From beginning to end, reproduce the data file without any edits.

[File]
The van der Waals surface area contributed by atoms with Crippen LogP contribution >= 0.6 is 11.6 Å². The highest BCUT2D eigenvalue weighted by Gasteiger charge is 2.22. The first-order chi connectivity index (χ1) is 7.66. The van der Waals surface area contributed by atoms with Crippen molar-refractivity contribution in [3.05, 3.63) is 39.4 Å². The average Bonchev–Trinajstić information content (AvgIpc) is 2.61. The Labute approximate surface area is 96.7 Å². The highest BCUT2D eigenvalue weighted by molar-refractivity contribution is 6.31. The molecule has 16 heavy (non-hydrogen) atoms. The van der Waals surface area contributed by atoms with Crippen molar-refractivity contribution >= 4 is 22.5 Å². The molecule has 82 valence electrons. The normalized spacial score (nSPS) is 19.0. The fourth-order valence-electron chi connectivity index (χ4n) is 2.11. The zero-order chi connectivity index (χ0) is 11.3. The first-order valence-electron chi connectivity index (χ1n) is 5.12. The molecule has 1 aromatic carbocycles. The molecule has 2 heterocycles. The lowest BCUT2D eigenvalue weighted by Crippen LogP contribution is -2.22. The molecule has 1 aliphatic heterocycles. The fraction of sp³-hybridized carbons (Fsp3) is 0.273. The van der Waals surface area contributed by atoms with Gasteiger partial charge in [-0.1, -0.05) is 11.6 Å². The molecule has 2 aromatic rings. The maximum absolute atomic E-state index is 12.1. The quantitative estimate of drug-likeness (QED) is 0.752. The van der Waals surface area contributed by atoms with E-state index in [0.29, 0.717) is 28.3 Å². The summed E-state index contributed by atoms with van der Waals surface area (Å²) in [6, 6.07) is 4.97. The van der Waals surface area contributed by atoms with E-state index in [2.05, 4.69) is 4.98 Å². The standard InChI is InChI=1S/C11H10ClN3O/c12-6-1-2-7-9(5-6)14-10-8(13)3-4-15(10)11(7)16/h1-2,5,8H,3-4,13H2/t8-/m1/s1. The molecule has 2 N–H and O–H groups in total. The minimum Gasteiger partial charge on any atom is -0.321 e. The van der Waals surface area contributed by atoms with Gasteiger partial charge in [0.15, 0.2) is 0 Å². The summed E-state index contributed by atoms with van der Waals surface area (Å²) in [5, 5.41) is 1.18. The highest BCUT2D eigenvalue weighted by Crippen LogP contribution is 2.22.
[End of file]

The van der Waals surface area contributed by atoms with Crippen LogP contribution >= 0.6 is 11.6 Å². The highest BCUT2D eigenvalue weighted by Gasteiger charge is 2.22. The first-order chi connectivity index (χ1) is 7.66. The van der Waals surface area contributed by atoms with Crippen molar-refractivity contribution in [3.05, 3.63) is 39.4 Å². The average Bonchev–Trinajstić information content (AvgIpc) is 2.61. The Labute approximate surface area is 96.7 Å². The highest BCUT2D eigenvalue weighted by molar-refractivity contribution is 6.31. The molecule has 16 heavy (non-hydrogen) atoms. The van der Waals surface area contributed by atoms with Crippen molar-refractivity contribution >= 4 is 22.5 Å². The molecule has 82 valence electrons. The normalized spacial score (nSPS) is 19.0. The fourth-order valence-electron chi connectivity index (χ4n) is 2.11. The zero-order chi connectivity index (χ0) is 11.3. The first-order valence-electron chi connectivity index (χ1n) is 5.12. The molecule has 1 aromatic carbocycles. The molecule has 2 heterocycles. The lowest BCUT2D eigenvalue weighted by Crippen LogP contribution is -2.22. The molecule has 1 aliphatic heterocycles. The fraction of sp³-hybridized carbons (Fsp3) is 0.273. The van der Waals surface area contributed by atoms with Gasteiger partial charge in [-0.1, -0.05) is 11.6 Å². The molecule has 2 aromatic rings. The maximum absolute atomic E-state index is 12.1. The quantitative estimate of drug-likeness (QED) is 0.752. The van der Waals surface area contributed by atoms with E-state index in [0.29, 0.717) is 28.3 Å². The summed E-state index contributed by atoms with van der Waals surface area (Å²) in [6, 6.07) is 4.97. The van der Waals surface area contributed by atoms with E-state index in [2.05, 4.69) is 4.98 Å². The standard InChI is InChI=1S/C11H10ClN3O/c12-6-1-2-7-9(5-6)14-10-8(13)3-4-15(10)11(7)16/h1-2,5,8H,3-4,13H2/t8-/m1/s1. The molecule has 2 N–H and O–H groups in total. The minimum Gasteiger partial charge on any atom is -0.321 e. The van der Waals surface area contributed by atoms with Gasteiger partial charge in [0.15, 0.2) is 0 Å². The summed E-state index contributed by atoms with van der Waals surface area (Å²) in [5, 5.41) is 1.18. The highest BCUT2D eigenvalue weighted by Crippen LogP contribution is 2.22.